Forming Process Simulation for Manufacturing Optimization in Areva Creusot Forge and Industeel
The grain size of the austenitic stainless steel is an important issue for parts such as primary pipes in nuclear power plants and more globally for metal forming. Having tools which can predict at least the final grain size distribution for these materials is strongly required.
It is in this frame that ACF worked for several years with other industrial and academic partners such as INDUSTEEL CRMC, Aubert & Duval, Ascometal, CEA Valduc and CEMEF Mines ParisTech on the simulation of the recrystallization (ReX) of 304L austenitic stainless steel. Recent developments allowed simulation in a full-field context of the static recrystallization (SRX) of 304L stainless steel including a crystal plasticity formulation in a finite element (FE) context in order to model precisely the grain deformation anisotropy. This crystal plasticity model includes a decomposition of the dislocation density in SSDs (Statistically Stored Dislocations) and GNDs (Geometrically Necessary Dislocations). Including the GNDs gave better results on the localization of the strain but also allowed to define more relevant nucleation criteria. During and after ReX, the grain growth phenomenon due to capillarity effects is also modelled. To take into account capillarity effects enables to reproduce precisely the final microstructure morphology (shape of the grains, equilibrium angles at multiple junctions...). This full-field approach gives very good results for the modelling of 304L stainless steel SRX.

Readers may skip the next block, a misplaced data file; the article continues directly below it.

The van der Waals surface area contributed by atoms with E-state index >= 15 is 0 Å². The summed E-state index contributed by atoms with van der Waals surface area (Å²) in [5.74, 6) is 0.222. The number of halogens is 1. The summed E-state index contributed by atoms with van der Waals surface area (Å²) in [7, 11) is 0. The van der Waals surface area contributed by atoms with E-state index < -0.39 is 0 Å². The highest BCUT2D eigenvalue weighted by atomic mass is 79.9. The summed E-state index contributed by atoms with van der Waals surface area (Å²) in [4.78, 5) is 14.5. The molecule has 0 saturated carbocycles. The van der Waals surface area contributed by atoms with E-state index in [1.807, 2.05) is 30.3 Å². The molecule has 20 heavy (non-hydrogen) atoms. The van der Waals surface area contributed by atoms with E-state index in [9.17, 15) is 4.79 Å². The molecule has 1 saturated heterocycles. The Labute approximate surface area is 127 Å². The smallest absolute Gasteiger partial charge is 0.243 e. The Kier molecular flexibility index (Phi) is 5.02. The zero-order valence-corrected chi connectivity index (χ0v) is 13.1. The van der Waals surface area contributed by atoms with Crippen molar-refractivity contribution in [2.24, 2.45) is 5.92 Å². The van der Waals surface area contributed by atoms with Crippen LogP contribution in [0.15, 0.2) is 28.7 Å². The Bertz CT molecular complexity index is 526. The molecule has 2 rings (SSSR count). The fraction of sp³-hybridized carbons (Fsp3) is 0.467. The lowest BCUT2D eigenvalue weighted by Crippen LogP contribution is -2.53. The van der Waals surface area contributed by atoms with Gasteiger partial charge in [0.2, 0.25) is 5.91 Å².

In parallel, at plants, forging and rolling processes need to be simulated in order to optimize fabrication sequences in terms of material distortion capability versus rheological properties of these materials and in terms of grain size with potential impact on ultrasonic inspection performance. In order to verify the process capability, a reduced ¼ scale component of 304L stainless steel primary pipes has been fabricated in a similar forging sequence. Study of the recrystallization aspect at different locations of the component was part of the objectives of the project.
The paper gives a view of all combined approaches: theoretical approach by recrystallization modeling as well as simulation of forging and rolling sequences with Forge® software (coupled to a mean-field metallurgical model called Thermide) and fabrication of a reduced scale part with nozzles as a test before the fabrication of the final component.